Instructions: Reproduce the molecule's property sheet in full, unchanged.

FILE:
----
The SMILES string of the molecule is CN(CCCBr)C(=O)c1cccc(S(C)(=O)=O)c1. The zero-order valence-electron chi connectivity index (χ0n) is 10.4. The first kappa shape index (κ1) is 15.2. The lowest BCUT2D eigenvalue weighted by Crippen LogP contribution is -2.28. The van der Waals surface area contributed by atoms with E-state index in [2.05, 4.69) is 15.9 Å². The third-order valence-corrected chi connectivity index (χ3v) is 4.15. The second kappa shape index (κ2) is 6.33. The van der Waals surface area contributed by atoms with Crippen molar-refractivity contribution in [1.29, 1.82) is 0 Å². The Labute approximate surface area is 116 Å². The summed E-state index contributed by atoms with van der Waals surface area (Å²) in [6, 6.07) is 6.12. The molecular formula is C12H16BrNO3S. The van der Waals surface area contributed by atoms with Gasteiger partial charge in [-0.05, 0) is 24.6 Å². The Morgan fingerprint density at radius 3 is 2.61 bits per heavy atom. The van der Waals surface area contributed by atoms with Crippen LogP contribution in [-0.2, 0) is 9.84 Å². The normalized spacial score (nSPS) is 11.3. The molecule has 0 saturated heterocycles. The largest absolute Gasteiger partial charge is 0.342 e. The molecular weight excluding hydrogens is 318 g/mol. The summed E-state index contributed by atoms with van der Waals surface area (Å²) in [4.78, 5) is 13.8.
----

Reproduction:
The SMILES string of the molecule is CN(CCCBr)C(=O)c1cccc(S(C)(=O)=O)c1. The zero-order valence-electron chi connectivity index (χ0n) is 10.4. The first kappa shape index (κ1) is 15.2. The lowest BCUT2D eigenvalue weighted by Crippen LogP contribution is -2.28. The van der Waals surface area contributed by atoms with E-state index in [2.05, 4.69) is 15.9 Å². The third-order valence-corrected chi connectivity index (χ3v) is 4.15. The second kappa shape index (κ2) is 6.33. The van der Waals surface area contributed by atoms with Crippen molar-refractivity contribution in [1.29, 1.82) is 0 Å². The Labute approximate surface area is 116 Å². The summed E-state index contributed by atoms with van der Waals surface area (Å²) in [6, 6.07) is 6.12. The molecular formula is C12H16BrNO3S. The van der Waals surface area contributed by atoms with Gasteiger partial charge in [-0.05, 0) is 24.6 Å². The Morgan fingerprint density at radius 3 is 2.61 bits per heavy atom. The van der Waals surface area contributed by atoms with Crippen LogP contribution in [-0.2, 0) is 9.84 Å². The normalized spacial score (nSPS) is 11.3. The molecule has 0 saturated heterocycles. The largest absolute Gasteiger partial charge is 0.342 e. The molecular weight excluding hydrogens is 318 g/mol. The summed E-state index contributed by atoms with van der Waals surface area (Å²) in [4.78, 5) is 13.8.